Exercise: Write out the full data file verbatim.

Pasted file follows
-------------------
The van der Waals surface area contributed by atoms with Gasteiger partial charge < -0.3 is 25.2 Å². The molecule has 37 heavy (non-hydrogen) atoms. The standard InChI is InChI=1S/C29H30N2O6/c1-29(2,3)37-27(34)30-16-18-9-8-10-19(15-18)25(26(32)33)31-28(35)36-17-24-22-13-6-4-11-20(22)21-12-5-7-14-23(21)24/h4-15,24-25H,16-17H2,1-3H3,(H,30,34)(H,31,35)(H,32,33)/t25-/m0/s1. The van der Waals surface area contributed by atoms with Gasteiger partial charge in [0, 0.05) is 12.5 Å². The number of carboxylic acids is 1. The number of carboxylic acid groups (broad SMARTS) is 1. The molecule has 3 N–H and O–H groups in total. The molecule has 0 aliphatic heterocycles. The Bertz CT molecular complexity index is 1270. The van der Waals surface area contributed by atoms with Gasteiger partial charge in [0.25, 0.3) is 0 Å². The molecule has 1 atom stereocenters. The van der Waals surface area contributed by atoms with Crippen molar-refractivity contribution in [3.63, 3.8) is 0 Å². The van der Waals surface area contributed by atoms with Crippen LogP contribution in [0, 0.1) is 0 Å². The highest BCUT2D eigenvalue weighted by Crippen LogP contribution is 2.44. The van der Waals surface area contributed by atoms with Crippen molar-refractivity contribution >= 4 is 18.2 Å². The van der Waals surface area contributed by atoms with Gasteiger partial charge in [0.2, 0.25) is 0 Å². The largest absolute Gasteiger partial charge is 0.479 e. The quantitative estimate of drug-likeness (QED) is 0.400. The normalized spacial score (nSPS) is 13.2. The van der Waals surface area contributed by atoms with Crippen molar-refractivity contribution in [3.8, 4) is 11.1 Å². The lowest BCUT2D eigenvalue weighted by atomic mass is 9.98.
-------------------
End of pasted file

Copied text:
The van der Waals surface area contributed by atoms with Gasteiger partial charge < -0.3 is 25.2 Å². The molecule has 37 heavy (non-hydrogen) atoms. The standard InChI is InChI=1S/C29H30N2O6/c1-29(2,3)37-27(34)30-16-18-9-8-10-19(15-18)25(26(32)33)31-28(35)36-17-24-22-13-6-4-11-20(22)21-12-5-7-14-23(21)24/h4-15,24-25H,16-17H2,1-3H3,(H,30,34)(H,31,35)(H,32,33)/t25-/m0/s1. The van der Waals surface area contributed by atoms with Gasteiger partial charge in [0, 0.05) is 12.5 Å². The number of carboxylic acids is 1. The number of carboxylic acid groups (broad SMARTS) is 1. The molecule has 3 N–H and O–H groups in total. The molecule has 0 aliphatic heterocycles. The Bertz CT molecular complexity index is 1270. The van der Waals surface area contributed by atoms with Gasteiger partial charge in [0.25, 0.3) is 0 Å². The molecule has 1 atom stereocenters. The van der Waals surface area contributed by atoms with Crippen molar-refractivity contribution in [3.63, 3.8) is 0 Å². The van der Waals surface area contributed by atoms with Crippen LogP contribution in [0, 0.1) is 0 Å². The highest BCUT2D eigenvalue weighted by Crippen LogP contribution is 2.44. The van der Waals surface area contributed by atoms with Crippen molar-refractivity contribution >= 4 is 18.2 Å². The van der Waals surface area contributed by atoms with Gasteiger partial charge in [0.2, 0.25) is 0 Å². The largest absolute Gasteiger partial charge is 0.479 e. The quantitative estimate of drug-likeness (QED) is 0.400. The normalized spacial score (nSPS) is 13.2. The van der Waals surface area contributed by atoms with Crippen molar-refractivity contribution in [3.8, 4) is 11.1 Å². The lowest BCUT2D eigenvalue weighted by atomic mass is 9.98.